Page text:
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VIDEO: Greg Abbott Under Fire For Association with Charles Murray

by: Katherine Haenschen

Mon Apr 07, 2014 at 00:00 PM CDT

Greg Abbott is feeling the heat for his association with Charles Murray, the controversial conservative who argues that women and minorities are inherently inferior to white males.

Abbott has come under scrutiny for citing Murray in his education plan while simultaneously coming out publicly against universal pre-K.

Abbott's association with Murray should alarm Texans who want a strong public school system that educates all of our youth -- especially low-income and minority youth.

News outlets across Texas were unstinting in their criticism of Abbott's willing association with Murray. The Wendy Davis campaign has put together a video of the greatest hits.

Watch the video below the jump.

Here's the video recap of another bad news week for Greg Abbott:

In case you're not familiar with Charles Murray, here are five things Murray has said about women, all of which can be found in one op-ed he wrote, entitled "Where are the Female Einsteins?"

1.     "Why not instead attribute the results of these tests to socialization? Enter the neuroscientists. It has been known for years that even after adjusting for body size, men have larger brains than women."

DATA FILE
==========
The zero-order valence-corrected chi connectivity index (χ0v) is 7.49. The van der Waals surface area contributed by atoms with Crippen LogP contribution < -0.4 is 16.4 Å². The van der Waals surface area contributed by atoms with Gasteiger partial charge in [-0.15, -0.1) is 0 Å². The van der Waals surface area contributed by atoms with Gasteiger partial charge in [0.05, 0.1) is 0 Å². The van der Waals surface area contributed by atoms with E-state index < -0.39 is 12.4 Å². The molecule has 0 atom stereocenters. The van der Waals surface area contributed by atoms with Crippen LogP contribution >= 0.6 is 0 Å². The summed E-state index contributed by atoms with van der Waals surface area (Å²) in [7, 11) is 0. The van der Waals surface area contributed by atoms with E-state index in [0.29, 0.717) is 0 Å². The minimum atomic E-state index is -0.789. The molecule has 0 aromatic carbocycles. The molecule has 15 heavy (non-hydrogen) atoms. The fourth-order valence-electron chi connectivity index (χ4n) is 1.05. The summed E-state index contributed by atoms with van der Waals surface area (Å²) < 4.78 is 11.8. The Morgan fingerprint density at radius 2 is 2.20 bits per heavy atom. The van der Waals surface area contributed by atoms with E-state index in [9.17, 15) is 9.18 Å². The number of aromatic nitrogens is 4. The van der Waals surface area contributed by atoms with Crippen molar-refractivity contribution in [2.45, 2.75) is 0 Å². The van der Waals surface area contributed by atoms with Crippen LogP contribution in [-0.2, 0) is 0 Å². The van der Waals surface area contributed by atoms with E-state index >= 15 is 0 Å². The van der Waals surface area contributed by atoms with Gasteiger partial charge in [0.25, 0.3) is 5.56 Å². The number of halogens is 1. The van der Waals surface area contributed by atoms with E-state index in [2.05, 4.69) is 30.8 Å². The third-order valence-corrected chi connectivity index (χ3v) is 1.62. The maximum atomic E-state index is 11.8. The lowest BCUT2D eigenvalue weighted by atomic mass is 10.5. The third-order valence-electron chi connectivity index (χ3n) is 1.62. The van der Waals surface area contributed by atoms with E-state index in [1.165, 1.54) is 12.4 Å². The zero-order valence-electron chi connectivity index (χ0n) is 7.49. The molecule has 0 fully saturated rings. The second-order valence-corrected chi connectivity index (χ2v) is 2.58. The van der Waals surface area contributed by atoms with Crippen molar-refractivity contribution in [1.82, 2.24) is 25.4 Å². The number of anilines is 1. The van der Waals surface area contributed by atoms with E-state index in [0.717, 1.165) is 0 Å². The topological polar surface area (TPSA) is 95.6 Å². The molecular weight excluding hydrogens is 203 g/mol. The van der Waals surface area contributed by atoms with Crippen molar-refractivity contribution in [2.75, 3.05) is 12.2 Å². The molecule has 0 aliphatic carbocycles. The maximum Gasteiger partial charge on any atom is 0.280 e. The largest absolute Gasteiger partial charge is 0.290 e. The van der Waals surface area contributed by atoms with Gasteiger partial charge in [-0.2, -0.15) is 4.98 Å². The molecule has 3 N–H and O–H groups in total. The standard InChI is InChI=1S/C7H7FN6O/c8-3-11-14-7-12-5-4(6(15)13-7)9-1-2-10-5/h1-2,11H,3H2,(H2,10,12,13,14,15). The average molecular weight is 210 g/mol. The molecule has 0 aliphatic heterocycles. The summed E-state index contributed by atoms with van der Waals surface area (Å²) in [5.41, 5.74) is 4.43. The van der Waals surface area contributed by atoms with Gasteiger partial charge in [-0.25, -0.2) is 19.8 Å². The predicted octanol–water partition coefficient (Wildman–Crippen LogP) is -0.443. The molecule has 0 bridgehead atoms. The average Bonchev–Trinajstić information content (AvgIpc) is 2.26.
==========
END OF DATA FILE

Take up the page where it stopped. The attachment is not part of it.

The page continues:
2.     "In the humanities, the most abstract field is philosophy -- and no woman has been a significant original thinker in any of the world's great philosophical traditions."

3.     "To put it in a way that most readers with children will recognize, a father can go to work and forget about his children for the whole day. Hardly any mother can do this, no matter how good her day-care arrangement or full-time nanny may be."

4.     "I have omitted perhaps the most obvious reason why men and women differ at the highest levels of accomplishment: Men take more risks, are more competitive and are more aggressive than women."

5.     "Women have played a proportionally tiny part in the history of the arts and sciences. Others have found similar proportions. Even in the 20th century, women got only 2% of the Nobel Prizes in the sciences -- a proportion constant for both halves of the century -- and 10% of the prizes in literature. The Fields Medal, the most prestigious award in mathematics, has been given to 44 people since it originated in 1936. All have been men."

This is the "thinker" that Greg Abbott cites prominently at the beginning of his education plan. That should raise eyebrows of parents across Texas -- is this really the kind of "expert" we want shaping our kids' futures?  

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